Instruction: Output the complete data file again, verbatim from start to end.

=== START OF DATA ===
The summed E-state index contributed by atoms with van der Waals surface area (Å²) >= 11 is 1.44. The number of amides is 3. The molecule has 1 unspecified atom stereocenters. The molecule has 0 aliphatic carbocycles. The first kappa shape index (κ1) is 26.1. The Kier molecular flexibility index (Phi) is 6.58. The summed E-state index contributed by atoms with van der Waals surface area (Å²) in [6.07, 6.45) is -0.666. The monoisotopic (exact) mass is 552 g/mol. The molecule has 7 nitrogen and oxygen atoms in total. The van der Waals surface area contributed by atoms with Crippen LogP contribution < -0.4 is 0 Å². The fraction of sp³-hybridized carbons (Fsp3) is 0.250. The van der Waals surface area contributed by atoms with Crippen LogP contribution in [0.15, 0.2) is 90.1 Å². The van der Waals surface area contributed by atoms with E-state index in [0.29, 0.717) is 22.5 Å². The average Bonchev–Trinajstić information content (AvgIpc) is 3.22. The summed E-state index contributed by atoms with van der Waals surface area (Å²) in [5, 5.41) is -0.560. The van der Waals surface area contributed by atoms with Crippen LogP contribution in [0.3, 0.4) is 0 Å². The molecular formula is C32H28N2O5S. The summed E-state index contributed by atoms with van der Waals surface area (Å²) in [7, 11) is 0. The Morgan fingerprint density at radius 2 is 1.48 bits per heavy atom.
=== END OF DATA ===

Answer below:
The summed E-state index contributed by atoms with van der Waals surface area (Å²) >= 11 is 1.44. The number of amides is 3. The molecule has 1 unspecified atom stereocenters. The molecule has 0 aliphatic carbocycles. The first kappa shape index (κ1) is 26.1. The Kier molecular flexibility index (Phi) is 6.58. The summed E-state index contributed by atoms with van der Waals surface area (Å²) in [6.07, 6.45) is -0.666. The monoisotopic (exact) mass is 552 g/mol. The molecule has 7 nitrogen and oxygen atoms in total. The van der Waals surface area contributed by atoms with Crippen LogP contribution < -0.4 is 0 Å². The fraction of sp³-hybridized carbons (Fsp3) is 0.250. The van der Waals surface area contributed by atoms with Crippen LogP contribution in [0.15, 0.2) is 90.1 Å². The van der Waals surface area contributed by atoms with E-state index in [0.29, 0.717) is 22.5 Å². The average Bonchev–Trinajstić information content (AvgIpc) is 3.22. The summed E-state index contributed by atoms with van der Waals surface area (Å²) in [5, 5.41) is -0.560. The van der Waals surface area contributed by atoms with Crippen LogP contribution in [0.3, 0.4) is 0 Å². The molecular formula is C32H28N2O5S. The summed E-state index contributed by atoms with van der Waals surface area (Å²) in [7, 11) is 0. The Morgan fingerprint density at radius 2 is 1.48 bits per heavy atom.